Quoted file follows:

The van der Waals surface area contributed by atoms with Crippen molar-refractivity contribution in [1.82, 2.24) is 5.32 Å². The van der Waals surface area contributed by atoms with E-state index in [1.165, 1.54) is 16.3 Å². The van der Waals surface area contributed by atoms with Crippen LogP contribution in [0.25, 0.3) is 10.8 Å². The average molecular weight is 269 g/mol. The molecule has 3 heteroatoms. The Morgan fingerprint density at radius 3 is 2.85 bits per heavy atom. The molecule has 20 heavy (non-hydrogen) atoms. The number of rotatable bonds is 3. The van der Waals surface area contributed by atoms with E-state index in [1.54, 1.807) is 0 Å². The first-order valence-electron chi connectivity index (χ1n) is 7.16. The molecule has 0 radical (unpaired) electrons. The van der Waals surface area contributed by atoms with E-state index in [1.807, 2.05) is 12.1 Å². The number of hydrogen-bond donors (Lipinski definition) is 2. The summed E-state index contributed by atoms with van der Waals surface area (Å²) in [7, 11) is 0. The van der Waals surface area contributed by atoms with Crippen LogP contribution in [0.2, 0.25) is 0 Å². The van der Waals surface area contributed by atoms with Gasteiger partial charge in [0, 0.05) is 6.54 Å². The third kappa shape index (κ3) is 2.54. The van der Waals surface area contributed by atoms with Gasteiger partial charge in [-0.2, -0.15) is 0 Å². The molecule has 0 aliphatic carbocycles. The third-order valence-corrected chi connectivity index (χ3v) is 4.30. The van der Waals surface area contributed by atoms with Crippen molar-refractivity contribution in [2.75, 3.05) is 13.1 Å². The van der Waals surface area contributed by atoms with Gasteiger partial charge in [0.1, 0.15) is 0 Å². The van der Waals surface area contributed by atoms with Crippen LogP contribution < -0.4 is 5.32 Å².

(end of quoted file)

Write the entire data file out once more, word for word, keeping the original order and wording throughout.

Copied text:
The van der Waals surface area contributed by atoms with Crippen molar-refractivity contribution in [1.82, 2.24) is 5.32 Å². The van der Waals surface area contributed by atoms with E-state index in [1.165, 1.54) is 16.3 Å². The van der Waals surface area contributed by atoms with Crippen LogP contribution in [0.25, 0.3) is 10.8 Å². The average molecular weight is 269 g/mol. The molecule has 3 heteroatoms. The Morgan fingerprint density at radius 3 is 2.85 bits per heavy atom. The molecule has 20 heavy (non-hydrogen) atoms. The number of rotatable bonds is 3. The van der Waals surface area contributed by atoms with E-state index in [1.54, 1.807) is 0 Å². The first-order valence-electron chi connectivity index (χ1n) is 7.16. The molecule has 0 radical (unpaired) electrons. The van der Waals surface area contributed by atoms with E-state index in [1.807, 2.05) is 12.1 Å². The number of hydrogen-bond donors (Lipinski definition) is 2. The summed E-state index contributed by atoms with van der Waals surface area (Å²) in [7, 11) is 0. The van der Waals surface area contributed by atoms with Crippen LogP contribution in [0.2, 0.25) is 0 Å². The van der Waals surface area contributed by atoms with Gasteiger partial charge in [0, 0.05) is 6.54 Å². The third kappa shape index (κ3) is 2.54. The van der Waals surface area contributed by atoms with Gasteiger partial charge in [-0.2, -0.15) is 0 Å². The molecule has 0 aliphatic carbocycles. The third-order valence-corrected chi connectivity index (χ3v) is 4.30. The van der Waals surface area contributed by atoms with Crippen molar-refractivity contribution in [2.75, 3.05) is 13.1 Å². The van der Waals surface area contributed by atoms with Gasteiger partial charge in [0.1, 0.15) is 0 Å². The van der Waals surface area contributed by atoms with Crippen LogP contribution < -0.4 is 5.32 Å².